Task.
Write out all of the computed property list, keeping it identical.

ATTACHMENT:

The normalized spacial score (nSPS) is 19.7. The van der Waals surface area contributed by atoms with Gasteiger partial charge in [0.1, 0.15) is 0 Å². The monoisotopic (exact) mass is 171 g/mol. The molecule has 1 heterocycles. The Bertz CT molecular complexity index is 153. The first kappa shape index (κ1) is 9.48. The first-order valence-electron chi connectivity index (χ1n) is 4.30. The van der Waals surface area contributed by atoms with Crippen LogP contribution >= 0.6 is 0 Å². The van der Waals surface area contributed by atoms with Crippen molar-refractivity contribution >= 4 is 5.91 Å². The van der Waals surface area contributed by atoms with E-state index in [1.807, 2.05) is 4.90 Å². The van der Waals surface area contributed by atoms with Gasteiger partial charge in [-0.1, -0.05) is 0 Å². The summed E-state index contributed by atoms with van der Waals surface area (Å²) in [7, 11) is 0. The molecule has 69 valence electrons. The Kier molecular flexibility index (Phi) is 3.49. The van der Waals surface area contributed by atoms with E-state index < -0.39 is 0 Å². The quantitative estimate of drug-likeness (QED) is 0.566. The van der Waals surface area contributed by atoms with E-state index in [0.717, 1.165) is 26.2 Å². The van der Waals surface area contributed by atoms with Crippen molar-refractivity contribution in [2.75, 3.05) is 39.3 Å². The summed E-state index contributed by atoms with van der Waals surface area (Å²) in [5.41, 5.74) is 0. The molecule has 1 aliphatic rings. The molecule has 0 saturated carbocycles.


The normalized spacial score (nSPS) is 19.7. The van der Waals surface area contributed by atoms with Gasteiger partial charge in [0.1, 0.15) is 0 Å². The monoisotopic (exact) mass is 171 g/mol. The molecule has 1 heterocycles. The Bertz CT molecular complexity index is 153. The first kappa shape index (κ1) is 9.48. The first-order valence-electron chi connectivity index (χ1n) is 4.30. The van der Waals surface area contributed by atoms with Crippen LogP contribution >= 0.6 is 0 Å². The van der Waals surface area contributed by atoms with Crippen molar-refractivity contribution >= 4 is 5.91 Å². The van der Waals surface area contributed by atoms with E-state index in [1.807, 2.05) is 4.90 Å². The van der Waals surface area contributed by atoms with Gasteiger partial charge in [-0.1, -0.05) is 0 Å². The summed E-state index contributed by atoms with van der Waals surface area (Å²) in [7, 11) is 0. The molecule has 69 valence electrons. The Kier molecular flexibility index (Phi) is 3.49. The van der Waals surface area contributed by atoms with E-state index < -0.39 is 0 Å². The quantitative estimate of drug-likeness (QED) is 0.566. The van der Waals surface area contributed by atoms with E-state index in [0.717, 1.165) is 26.2 Å². The van der Waals surface area contributed by atoms with Crippen molar-refractivity contribution in [2.75, 3.05) is 39.3 Å². The summed E-state index contributed by atoms with van der Waals surface area (Å²) in [5.41, 5.74) is 0. The molecule has 1 aliphatic rings. The molecule has 0 saturated carbocycles.